In a city of over eight million people, why should one voice be more important?
London is full of opinions and opinion-makers, indeed the future of our capital depends on it. But whereas some opinions have proper status, for example because their proponent has been duly elected or appointed to a position of power, others are simply unfounded. Indeed certain people simply pretend to speak for the masses, whereas in truth their ramblings are little more than outspoken anger, based on baseless prejudice and outright negativity. Why should we even bother listening?
As an example of this phenomenon, I'm going to take a look at the London blogger diamond geezer. This east London resident publishes a daily post every morning around 7am, and speaks out on a wide range of topics. Here's today's, for example. The blog is not yet available by email, nor as a Facebook feed, but remains relatively widely read via other means.
London blogs are extremely hard to maintain, because there's not a great deal of financial reward to be had for blathering on about lost rivers and heritage alleyways. Various talented bloggers have fallen by the wayside over the years, worn down by the pressure of writing words hardly anyone will read, as the tumbleweed of social media indifference passes them by. In contrast diamond geezer has made a genuine attempt to generate a proper sequence of original content, and is what a daily blog ought to be. Or was.
At some point, which readers still find hard to pinpoint, diamond geezer became an outpouring of misery. No petty inadequacy was too small to moan about, no minor failing left uncovered, as his blogging switched from celebrating the capital to pulling it apart. There's a fine line between thoroughness and obsession, and many commentators would say the line has now been firmly crossed. So does the stream of bitterness run deep, or is this simply posturing to gain attention? What do you think?
To find out, I dug back into the diamond geezer archives to last September - well before the downward spiral of negativity kicked in. I analysed all the daily posts to see what kinds of things were being talked about, what levels of obsession were apparent, and how biased the general slant of the writing had become.
In total 30 posts were published that month, ranging from a visit to the Isle of Grain to a report on the proposed Cycle Superhighway 2 upgrade. The most popular kinds of post were visits to places, totalling over half of the monthly output, thanks at least in part to the prevalence of Open House. Commentary on capital-wide projects came a clear second, followed by musings on life. The best word to describe the month's output would probably have been 'geographical', with a dash of cultural diversity thrown in.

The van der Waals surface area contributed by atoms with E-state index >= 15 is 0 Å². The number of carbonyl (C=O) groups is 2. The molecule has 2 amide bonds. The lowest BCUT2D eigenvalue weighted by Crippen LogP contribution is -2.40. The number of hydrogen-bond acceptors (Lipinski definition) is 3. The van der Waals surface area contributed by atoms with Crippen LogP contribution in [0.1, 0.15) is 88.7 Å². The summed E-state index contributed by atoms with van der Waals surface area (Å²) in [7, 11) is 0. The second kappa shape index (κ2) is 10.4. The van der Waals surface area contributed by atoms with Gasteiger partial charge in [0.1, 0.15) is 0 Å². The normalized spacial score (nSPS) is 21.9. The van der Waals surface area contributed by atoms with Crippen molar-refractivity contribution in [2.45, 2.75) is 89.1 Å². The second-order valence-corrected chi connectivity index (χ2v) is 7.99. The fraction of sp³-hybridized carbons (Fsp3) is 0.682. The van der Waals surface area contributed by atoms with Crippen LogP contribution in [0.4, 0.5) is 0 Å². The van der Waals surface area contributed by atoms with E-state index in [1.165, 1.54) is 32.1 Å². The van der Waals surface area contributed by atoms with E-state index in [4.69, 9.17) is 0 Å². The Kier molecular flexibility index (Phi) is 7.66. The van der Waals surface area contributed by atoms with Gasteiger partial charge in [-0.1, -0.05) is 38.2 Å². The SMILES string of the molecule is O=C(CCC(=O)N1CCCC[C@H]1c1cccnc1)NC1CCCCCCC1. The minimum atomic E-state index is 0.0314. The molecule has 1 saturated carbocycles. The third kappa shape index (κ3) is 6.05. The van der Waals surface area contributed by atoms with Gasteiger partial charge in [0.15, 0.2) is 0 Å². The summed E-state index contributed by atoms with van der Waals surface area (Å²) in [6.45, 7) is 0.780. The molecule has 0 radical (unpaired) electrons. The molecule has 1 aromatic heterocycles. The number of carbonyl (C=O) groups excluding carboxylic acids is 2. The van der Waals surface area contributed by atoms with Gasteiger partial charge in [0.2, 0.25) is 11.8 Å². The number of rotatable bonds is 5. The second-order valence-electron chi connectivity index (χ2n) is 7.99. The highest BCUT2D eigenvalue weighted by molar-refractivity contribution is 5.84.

Let's also consider tone. 17 of the 30 events were intrinsically positive, that's just over a half of the total. Of the remainder only eight took a less than favourable approach to the topic under discussion, which is barely a quarter. One of these was a rant about the Midtown district of central London, and so was wholly justified, while other less convincing arguments were made against the TfL website and Greenwich's Tall Ships. It's interesting to note that over a third of September's posts concerned TfL, which is clearly an organisation of some focus, and only five slipped the bounds of the capital to look elsewhere.
Now let's jump ahead twelve months. This time I've focused on diamond geezer's posts from September 2015, that's this month, the blog's output now firmly under the influence of unbridled gloom. Again I analysed all the daily posts to see what kinds of things were being talked about, what levels of obsession were apparent, and how biased the general slant of the writing had become.
In total 34 posts have been published this month, some of them short piddly things that smacked of no effort whatsoever. Posts ranged from ramblings on a visit to North Kent to an analysis of new plastic bag regulations. The most popular kinds of post were again visits to places, totalling over half of the monthly output, thanks again in part to the prevalence of Open House. Commentary on capital-wide projects came a clear second, although these were generally lazy armchair rants based on limited understanding of the topic in hand. The best word to describe the posts was still 'geographical', but there was nowhere near as much good stuff about trains as before.
Let's again consider tone. Only 14 of the 34 posts had a positive vibe, a drop of 15% on last year. Meanwhile an astonishing 16 posts launched a direct attack on the subject in question, or had some mumbling undertone, which is clearly not a healthy state of affairs and reflects badly on the author's mental state. Three quarters of posts focused specifically on London, but of these six related solely to diamond geezer's immediate neighbourhood and so were of very limited interest. There were even two posts about Slough, which has to be scraping the barrel, and exemplifies the contempt diamond geezer increasingly displays towards his audience.
What's caused this sudden sour shift isn't immediately apparent. Maybe he's having a rough time at work, or perhaps he's been unlucky in love, or maybe we're simply not giving diddums enough attention. Whatever the reason, it's clearly unfair to take out this anger on those who work in our great capital, all of whom are trying the best they can. Let's hear more about how everything's great, rather than petty nitpicking at every opportunity, because there's enough gloom in our lives without adding more. London is a truly great city, and no single voice is so big that it deserves our attention.